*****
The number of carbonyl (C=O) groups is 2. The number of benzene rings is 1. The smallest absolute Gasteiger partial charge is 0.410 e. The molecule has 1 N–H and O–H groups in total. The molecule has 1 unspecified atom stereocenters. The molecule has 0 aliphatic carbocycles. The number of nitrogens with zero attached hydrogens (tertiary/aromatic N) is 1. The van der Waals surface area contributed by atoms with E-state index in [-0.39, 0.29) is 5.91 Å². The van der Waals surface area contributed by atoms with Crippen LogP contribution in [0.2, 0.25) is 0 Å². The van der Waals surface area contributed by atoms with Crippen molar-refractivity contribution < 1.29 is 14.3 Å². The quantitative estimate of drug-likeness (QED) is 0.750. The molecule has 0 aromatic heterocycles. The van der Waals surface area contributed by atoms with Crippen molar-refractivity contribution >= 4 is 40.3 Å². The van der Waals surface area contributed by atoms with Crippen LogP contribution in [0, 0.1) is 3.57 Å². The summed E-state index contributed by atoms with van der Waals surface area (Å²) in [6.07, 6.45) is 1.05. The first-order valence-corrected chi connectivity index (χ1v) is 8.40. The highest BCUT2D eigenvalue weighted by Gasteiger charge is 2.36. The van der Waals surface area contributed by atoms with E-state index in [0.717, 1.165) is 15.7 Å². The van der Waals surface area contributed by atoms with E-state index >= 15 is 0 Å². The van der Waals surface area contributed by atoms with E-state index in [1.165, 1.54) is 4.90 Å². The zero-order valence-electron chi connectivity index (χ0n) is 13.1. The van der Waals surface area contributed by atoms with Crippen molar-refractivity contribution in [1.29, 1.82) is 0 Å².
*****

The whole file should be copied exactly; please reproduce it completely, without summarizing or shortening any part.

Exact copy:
The number of carbonyl (C=O) groups is 2. The number of benzene rings is 1. The smallest absolute Gasteiger partial charge is 0.410 e. The molecule has 1 N–H and O–H groups in total. The molecule has 1 unspecified atom stereocenters. The molecule has 0 aliphatic carbocycles. The number of nitrogens with zero attached hydrogens (tertiary/aromatic N) is 1. The van der Waals surface area contributed by atoms with E-state index in [-0.39, 0.29) is 5.91 Å². The van der Waals surface area contributed by atoms with Crippen LogP contribution in [0.2, 0.25) is 0 Å². The van der Waals surface area contributed by atoms with Crippen molar-refractivity contribution < 1.29 is 14.3 Å². The quantitative estimate of drug-likeness (QED) is 0.750. The molecule has 0 aromatic heterocycles. The van der Waals surface area contributed by atoms with Crippen molar-refractivity contribution >= 4 is 40.3 Å². The van der Waals surface area contributed by atoms with Crippen LogP contribution in [0, 0.1) is 3.57 Å². The summed E-state index contributed by atoms with van der Waals surface area (Å²) in [6.07, 6.45) is 1.05. The first-order valence-corrected chi connectivity index (χ1v) is 8.40. The highest BCUT2D eigenvalue weighted by Gasteiger charge is 2.36. The van der Waals surface area contributed by atoms with E-state index in [0.717, 1.165) is 15.7 Å². The van der Waals surface area contributed by atoms with E-state index >= 15 is 0 Å². The van der Waals surface area contributed by atoms with E-state index in [1.165, 1.54) is 4.90 Å². The zero-order valence-electron chi connectivity index (χ0n) is 13.1. The van der Waals surface area contributed by atoms with Crippen molar-refractivity contribution in [1.29, 1.82) is 0 Å².